The computer will send the file to the printer, and when it’s loaded, simply hit the check button to begin the process, with the pad lifted to the plastic melting nozzle, and beginning the slow process of printing a physical object.
It’s interesting to watch, because aside for the crazy robotic music it makes — someone will remix this at one point, I can almost guarantee it — it’s like watching something appear out of thin air, and brings to life that whimsical and almost magical feeling we all had when we first saw technology work for the first time.
You can probably go off, have lunch, and come back to find it still working, because depending on the size and strength of the model, the Cube 3D printer can take anywhere between thirty minutes and several hours.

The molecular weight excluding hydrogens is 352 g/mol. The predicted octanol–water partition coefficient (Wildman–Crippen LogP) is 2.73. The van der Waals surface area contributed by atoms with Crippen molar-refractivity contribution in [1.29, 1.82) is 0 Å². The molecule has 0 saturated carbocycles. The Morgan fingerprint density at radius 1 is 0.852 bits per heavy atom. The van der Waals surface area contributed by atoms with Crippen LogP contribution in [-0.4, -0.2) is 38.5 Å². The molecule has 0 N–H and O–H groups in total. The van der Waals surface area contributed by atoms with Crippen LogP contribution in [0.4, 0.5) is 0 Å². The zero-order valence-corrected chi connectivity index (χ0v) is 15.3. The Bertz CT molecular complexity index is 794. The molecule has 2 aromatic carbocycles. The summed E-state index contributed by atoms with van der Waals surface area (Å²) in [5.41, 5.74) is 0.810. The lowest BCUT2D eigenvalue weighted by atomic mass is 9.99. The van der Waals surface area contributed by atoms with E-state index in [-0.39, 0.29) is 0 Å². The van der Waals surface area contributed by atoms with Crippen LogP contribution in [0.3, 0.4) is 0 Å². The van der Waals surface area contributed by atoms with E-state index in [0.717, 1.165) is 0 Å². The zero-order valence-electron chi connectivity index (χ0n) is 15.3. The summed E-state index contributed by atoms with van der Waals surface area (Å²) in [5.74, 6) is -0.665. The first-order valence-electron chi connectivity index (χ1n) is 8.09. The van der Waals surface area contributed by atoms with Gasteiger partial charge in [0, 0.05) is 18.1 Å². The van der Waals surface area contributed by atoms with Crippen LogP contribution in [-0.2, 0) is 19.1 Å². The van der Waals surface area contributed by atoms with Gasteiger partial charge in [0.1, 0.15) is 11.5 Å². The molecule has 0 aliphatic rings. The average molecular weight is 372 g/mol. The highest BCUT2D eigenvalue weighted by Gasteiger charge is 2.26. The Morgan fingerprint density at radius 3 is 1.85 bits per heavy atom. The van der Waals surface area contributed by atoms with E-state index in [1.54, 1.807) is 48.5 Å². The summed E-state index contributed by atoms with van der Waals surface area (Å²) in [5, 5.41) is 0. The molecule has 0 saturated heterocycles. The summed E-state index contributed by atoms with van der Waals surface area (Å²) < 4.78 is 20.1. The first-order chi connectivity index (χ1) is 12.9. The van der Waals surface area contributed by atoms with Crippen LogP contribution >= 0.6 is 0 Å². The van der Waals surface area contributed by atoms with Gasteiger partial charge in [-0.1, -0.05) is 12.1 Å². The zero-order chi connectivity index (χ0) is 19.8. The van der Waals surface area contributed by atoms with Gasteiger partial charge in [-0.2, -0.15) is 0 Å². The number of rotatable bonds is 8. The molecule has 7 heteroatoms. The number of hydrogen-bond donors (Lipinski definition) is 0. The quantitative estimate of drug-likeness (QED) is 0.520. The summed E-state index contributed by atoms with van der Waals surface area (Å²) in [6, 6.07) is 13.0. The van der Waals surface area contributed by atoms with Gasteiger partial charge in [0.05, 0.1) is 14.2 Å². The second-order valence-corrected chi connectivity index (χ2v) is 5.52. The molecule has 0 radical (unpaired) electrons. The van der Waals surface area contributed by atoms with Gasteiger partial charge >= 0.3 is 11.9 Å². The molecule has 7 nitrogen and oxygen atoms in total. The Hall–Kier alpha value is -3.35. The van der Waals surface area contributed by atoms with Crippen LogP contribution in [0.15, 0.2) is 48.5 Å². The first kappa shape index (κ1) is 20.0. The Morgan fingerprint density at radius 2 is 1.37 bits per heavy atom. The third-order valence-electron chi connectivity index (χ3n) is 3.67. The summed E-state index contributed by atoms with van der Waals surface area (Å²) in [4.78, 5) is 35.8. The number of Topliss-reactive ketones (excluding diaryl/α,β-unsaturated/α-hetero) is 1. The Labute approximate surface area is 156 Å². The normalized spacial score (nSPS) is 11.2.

When it’s done, you should resist the urge to rip or even pry the plastic model from the glass plate. Not only is it a bad idea, but you risk breaking the model. Trust us, we managed to tear the bottom of a tiny tea cup in the process.
Rather, fill up the kitchen or bathroom sink with warm water and plunge the plate in. Once the hot water comes into contact with both the plastic and the glue on the glass, it will loosen up and allow you to pull it from the pad, leaving you with a model.
And don’t worry about the water on the plastic, because the plastic model is water resistant.
In fact, while the pad is in the water, add some detergent or soap and give it a little wash, because that’s how you remove the glue and prepare the glass pad for use again, cleaning and drying it before you put it back to use in the Cube 3D printer.